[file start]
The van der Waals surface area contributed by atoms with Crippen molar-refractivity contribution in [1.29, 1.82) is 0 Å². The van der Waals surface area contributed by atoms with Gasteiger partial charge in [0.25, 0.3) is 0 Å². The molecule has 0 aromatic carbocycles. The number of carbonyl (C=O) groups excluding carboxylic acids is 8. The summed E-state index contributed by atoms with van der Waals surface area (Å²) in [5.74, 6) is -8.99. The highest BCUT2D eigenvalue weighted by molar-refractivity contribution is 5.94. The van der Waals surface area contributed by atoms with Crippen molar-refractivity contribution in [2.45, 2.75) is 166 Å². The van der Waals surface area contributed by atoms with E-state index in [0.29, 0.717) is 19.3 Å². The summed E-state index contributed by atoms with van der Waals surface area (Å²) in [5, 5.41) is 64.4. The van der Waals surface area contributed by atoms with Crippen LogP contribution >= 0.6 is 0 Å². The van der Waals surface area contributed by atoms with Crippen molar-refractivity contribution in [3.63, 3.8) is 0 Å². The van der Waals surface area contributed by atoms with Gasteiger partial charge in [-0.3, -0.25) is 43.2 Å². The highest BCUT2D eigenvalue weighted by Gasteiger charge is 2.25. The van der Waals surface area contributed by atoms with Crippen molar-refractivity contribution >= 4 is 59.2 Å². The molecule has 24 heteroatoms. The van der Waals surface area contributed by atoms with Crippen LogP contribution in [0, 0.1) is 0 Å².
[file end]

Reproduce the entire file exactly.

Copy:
The van der Waals surface area contributed by atoms with Crippen molar-refractivity contribution in [1.29, 1.82) is 0 Å². The van der Waals surface area contributed by atoms with Gasteiger partial charge in [0.25, 0.3) is 0 Å². The molecule has 0 aromatic carbocycles. The number of carbonyl (C=O) groups excluding carboxylic acids is 8. The summed E-state index contributed by atoms with van der Waals surface area (Å²) in [5.74, 6) is -8.99. The highest BCUT2D eigenvalue weighted by molar-refractivity contribution is 5.94. The van der Waals surface area contributed by atoms with Crippen molar-refractivity contribution in [2.45, 2.75) is 166 Å². The van der Waals surface area contributed by atoms with E-state index in [0.29, 0.717) is 19.3 Å². The summed E-state index contributed by atoms with van der Waals surface area (Å²) in [5, 5.41) is 64.4. The van der Waals surface area contributed by atoms with Crippen LogP contribution >= 0.6 is 0 Å². The van der Waals surface area contributed by atoms with Crippen molar-refractivity contribution in [3.63, 3.8) is 0 Å². The van der Waals surface area contributed by atoms with Gasteiger partial charge in [-0.3, -0.25) is 43.2 Å². The highest BCUT2D eigenvalue weighted by Gasteiger charge is 2.25. The van der Waals surface area contributed by atoms with Crippen molar-refractivity contribution >= 4 is 59.2 Å². The molecule has 24 heteroatoms. The van der Waals surface area contributed by atoms with Crippen LogP contribution in [0, 0.1) is 0 Å².